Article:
The in vitro stationary phase proteome of the human pathogen Shigella dysenteriae serotype 1 (SD1) was quantitatively analyzed in Coomassie Blue G250 (CBB)-stained 2D gels. More than four hundred and fifty proteins, of which 271 were associated with distinct gel spots, were identified. In parallel, we employed 2D-LC-MS/MS followed by the label-free computationally modified spectral counting method APEX for absolute protein expression measurements. Of the 4502 genome-predicted SD1 proteins, 1148 proteins were identified with a false positive discovery rate of 5% and quantitated using 2D-LC-MS/MS and APEX. The dynamic range of the APEX method was approximately one order of magnitude higher than that of CBB-stained spot intensity quantitation. A squared Pearson correlation analysis revealed a reasonably good correlation (R2 = 0.67) for protein quantities surveyed by both methods. The correlation was decreased for protein subsets with specific physicochemical properties, such as low Mr values and high hydropathy scores. Stoichiometric ratios of subunits of protein complexes characterized in E. coli were compared with APEX quantitative ratios of orthologous SD1 protein complexes. A high correlation was observed for subunits of soluble cellular protein complexes in several cases, demonstrating versatile applications of the APEX method in quantitative proteomics.
PMCID: PMC2716310  PMID: 19563668
4.  Integral and peripheral association of proteins and protein complexes with Yersinia pestis inner and outer membranes 
Proteome Science  2009;7:5.
Yersinia pestis proteins were sequentially extracted from crude membranes with a high salt buffer (2.5 M NaBr), an alkaline solution (180 mM Na2CO3, pH 11.3) and membrane denaturants (8 M urea, 2 M thiourea and 1% amidosulfobetaine-14). Separation of proteins by 2D gel electrophoresis was followed by identification of more than 600 gene products by MS. Data from differential 2D gel display experiments, comparing protein abundances in cytoplasmic, periplasmic and all three membrane fractions, were used to assign proteins found in the membrane fractions to three protein categories: (i) integral membrane proteins and peripheral membrane proteins with low solubility in aqueous solutions (220 entries); (ii) peripheral membrane proteins with moderate to high solubility in aqueous solutions (127 entries); (iii) cytoplasmic or ribosomal membrane-contaminating proteins (80 entries). Thirty-one proteins were experimentally associated with the outer membrane (OM). Circa 50 proteins thought to be part of membrane-localized, multi-subunit complexes were identified in high Mr fractions of membrane extracts via size exclusion chromatography. This data supported biologically meaningful assignments of many proteins to the membrane periphery. Since only 32 inner membrane (IM) proteins with two or more predicted transmembrane domains (TMDs) were profiled in 2D gels, we resorted to a proteomic analysis by 2D-LC-MS/MS. Ninety-four additional IM proteins with two or more TMDs were identified. The total number of proteins associated with Y. pestis membranes increased to 456 and included representatives of all six β-barrel OM protein families and 25 distinct IM transporter families.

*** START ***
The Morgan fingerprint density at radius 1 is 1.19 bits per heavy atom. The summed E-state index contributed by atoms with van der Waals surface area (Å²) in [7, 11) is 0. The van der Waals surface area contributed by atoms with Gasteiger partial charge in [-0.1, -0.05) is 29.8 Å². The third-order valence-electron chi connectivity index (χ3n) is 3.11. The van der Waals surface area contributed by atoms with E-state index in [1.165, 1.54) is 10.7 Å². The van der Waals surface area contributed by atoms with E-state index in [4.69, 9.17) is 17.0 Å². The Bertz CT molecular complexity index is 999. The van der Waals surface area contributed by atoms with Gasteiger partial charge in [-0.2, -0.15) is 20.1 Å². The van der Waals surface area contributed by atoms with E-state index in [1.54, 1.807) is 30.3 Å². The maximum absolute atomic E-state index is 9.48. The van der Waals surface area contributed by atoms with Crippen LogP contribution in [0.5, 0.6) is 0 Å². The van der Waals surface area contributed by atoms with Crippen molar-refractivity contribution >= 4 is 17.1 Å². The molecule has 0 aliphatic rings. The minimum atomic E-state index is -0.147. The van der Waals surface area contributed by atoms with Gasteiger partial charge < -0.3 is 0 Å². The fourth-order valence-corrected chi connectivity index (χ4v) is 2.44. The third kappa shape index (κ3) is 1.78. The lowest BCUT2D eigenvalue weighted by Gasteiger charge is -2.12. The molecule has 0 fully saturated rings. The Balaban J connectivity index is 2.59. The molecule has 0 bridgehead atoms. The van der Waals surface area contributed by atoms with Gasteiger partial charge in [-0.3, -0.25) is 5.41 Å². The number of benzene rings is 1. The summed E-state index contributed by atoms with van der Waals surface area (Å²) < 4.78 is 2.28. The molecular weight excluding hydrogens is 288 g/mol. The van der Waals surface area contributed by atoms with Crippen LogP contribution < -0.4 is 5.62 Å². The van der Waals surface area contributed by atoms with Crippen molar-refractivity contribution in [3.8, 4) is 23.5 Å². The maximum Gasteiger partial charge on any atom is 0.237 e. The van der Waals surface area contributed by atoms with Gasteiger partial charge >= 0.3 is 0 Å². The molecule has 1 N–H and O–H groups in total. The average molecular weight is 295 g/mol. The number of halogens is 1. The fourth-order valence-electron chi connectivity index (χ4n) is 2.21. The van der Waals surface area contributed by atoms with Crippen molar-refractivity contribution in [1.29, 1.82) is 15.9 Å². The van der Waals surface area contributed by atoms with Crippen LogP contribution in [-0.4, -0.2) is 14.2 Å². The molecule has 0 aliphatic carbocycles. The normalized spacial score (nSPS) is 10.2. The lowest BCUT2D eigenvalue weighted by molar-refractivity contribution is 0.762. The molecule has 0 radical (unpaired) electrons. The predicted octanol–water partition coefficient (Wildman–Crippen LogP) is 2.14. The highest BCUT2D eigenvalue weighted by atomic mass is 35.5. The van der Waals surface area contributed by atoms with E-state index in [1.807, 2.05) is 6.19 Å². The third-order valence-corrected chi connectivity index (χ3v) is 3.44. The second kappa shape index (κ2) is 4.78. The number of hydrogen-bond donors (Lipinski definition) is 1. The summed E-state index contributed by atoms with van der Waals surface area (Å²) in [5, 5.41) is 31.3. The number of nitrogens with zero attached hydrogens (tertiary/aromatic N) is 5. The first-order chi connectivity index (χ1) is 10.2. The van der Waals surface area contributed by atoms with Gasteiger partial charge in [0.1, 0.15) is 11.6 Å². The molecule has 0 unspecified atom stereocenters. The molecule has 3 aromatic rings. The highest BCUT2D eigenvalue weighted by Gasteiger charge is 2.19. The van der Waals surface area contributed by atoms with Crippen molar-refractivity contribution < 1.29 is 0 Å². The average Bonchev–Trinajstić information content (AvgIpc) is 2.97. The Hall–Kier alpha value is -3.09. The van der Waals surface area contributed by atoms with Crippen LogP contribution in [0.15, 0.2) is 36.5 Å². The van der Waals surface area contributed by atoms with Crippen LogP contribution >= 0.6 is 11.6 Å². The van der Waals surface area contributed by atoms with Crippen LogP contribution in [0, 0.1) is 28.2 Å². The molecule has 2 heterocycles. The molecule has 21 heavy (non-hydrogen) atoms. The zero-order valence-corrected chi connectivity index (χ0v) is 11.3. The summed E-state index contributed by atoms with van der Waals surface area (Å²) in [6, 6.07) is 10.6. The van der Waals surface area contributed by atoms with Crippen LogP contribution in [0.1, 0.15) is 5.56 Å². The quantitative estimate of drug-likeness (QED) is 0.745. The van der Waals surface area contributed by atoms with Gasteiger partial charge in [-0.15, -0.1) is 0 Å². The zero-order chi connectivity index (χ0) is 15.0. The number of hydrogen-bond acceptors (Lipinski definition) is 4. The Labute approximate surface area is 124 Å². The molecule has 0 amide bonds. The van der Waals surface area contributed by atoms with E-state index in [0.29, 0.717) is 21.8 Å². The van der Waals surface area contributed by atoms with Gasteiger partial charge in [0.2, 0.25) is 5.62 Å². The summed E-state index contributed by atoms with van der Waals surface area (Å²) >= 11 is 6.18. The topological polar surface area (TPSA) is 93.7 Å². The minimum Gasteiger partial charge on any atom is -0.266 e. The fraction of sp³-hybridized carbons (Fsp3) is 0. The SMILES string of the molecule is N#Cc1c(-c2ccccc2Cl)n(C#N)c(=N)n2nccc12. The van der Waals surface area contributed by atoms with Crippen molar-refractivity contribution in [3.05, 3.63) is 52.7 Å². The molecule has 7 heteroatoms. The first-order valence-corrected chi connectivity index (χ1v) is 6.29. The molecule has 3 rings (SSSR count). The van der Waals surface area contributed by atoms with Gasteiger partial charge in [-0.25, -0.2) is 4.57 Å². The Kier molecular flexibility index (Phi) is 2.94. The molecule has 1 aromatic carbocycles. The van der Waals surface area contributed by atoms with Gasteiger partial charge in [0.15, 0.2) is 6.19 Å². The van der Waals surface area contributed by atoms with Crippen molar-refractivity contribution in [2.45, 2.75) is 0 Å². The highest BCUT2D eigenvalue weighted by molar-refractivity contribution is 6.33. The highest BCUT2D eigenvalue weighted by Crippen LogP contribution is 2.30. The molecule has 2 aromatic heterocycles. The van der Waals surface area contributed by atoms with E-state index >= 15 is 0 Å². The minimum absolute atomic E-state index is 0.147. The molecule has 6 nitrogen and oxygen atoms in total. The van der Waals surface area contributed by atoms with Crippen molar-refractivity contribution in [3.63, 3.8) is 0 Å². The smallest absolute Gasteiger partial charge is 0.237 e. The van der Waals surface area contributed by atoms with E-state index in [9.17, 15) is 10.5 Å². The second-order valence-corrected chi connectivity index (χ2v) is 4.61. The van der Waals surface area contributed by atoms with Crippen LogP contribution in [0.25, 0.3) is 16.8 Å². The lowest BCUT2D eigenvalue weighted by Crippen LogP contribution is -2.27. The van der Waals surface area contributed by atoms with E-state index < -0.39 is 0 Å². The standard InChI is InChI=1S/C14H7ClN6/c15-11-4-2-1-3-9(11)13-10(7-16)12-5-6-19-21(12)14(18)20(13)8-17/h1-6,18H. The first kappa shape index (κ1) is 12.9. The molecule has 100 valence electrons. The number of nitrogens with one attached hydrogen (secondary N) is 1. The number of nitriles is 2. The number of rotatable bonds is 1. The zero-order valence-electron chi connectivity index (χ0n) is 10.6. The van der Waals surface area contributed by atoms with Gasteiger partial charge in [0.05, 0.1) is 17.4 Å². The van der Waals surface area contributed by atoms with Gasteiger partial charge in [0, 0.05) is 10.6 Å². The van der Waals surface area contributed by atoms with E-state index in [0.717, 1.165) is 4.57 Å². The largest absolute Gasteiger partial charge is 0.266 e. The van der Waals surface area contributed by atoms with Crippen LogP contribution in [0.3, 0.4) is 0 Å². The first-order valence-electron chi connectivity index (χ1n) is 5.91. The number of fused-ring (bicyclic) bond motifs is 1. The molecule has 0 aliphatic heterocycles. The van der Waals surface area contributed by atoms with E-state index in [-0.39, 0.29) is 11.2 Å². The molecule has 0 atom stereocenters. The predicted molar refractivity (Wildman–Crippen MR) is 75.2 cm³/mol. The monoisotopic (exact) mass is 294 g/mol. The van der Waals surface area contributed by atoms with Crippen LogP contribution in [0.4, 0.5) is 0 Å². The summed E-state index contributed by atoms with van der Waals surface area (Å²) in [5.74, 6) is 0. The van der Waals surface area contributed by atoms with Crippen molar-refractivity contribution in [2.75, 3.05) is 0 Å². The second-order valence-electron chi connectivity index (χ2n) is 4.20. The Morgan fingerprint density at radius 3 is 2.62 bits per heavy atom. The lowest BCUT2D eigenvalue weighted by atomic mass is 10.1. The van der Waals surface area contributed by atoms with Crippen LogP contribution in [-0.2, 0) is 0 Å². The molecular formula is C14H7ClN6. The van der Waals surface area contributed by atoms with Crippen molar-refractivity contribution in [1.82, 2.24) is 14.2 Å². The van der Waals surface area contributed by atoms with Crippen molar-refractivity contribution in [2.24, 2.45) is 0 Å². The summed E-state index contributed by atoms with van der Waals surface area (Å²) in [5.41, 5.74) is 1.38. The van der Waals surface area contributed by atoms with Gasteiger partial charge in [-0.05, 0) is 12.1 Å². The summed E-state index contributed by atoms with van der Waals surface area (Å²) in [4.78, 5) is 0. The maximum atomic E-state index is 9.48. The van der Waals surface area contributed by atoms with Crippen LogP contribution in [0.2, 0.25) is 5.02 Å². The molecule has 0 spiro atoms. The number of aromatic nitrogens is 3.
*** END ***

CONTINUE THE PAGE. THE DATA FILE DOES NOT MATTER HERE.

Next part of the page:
PMCID: PMC2663777  PMID: 19228400
5.  The APEX Quantitative Proteomics Tool: Generating protein quantitation estimates from LC-MS/MS proteomics results 
BMC Bioinformatics  2008;9:529.
Mass spectrometry (MS) based label-free protein quantitation has mainly focused on analysis of ion peak heights and peptide spectral counts. Most analyses of tandem mass spectrometry (MS/MS) data begin with an enzymatic digestion of a complex protein mixture to generate smaller peptides that can be separated and identified by an MS/MS instrument. Peptide spectral counting techniques attempt to quantify protein abundance by counting the number of detected tryptic peptides and their corresponding MS spectra. However, spectral counting is confounded by the fact that peptide physicochemical properties severely affect MS detection resulting in each peptide having a different detection probability. Lu et al. (2007) described a modified spectral counting technique, Absolute Protein Expression (APEX), which improves on basic spectral counting methods by including a correction factor for each protein (called Oi value) that accounts for variable peptide detection by MS techniques. The technique uses machine learning classification to derive peptide detection probabilities that are used to predict the number of tryptic peptides expected to be detected for one molecule of a particular protein (Oi). This predicted spectral count is compared to the protein's observed MS total spectral count during APEX computation of protein abundances.
The APEX Quantitative Proteomics Tool, introduced here, is a free open source Java application that supports the APEX protein quantitation technique. The APEX tool uses data from standard tandem mass spectrometry proteomics experiments and provides computational support for APEX protein abundance quantitation through a set of graphical user interfaces that partition thparameter controls for the various processing tasks. The tool also provides a Z-score analysis for identification of significant differential protein expression, a utility to assess APEX classifier performance via cross validation, and a utility to merge multiple APEX results into a standardized format in preparation for further statistical analysis.
The APEX Quantitative Proteomics Tool provides a simple means to quickly derive hundreds to thousands of protein abundance values from standard liquid chromatography-tandem mass spectrometry proteomics datasets. The APEX tool provides a straightforward intuitive interface design overlaying a highly customizable computational workflow to produce protein abundance values from LC-MS/MS datasets.
PMCID: PMC2639435  PMID: 19068132

Results 1-5 (5)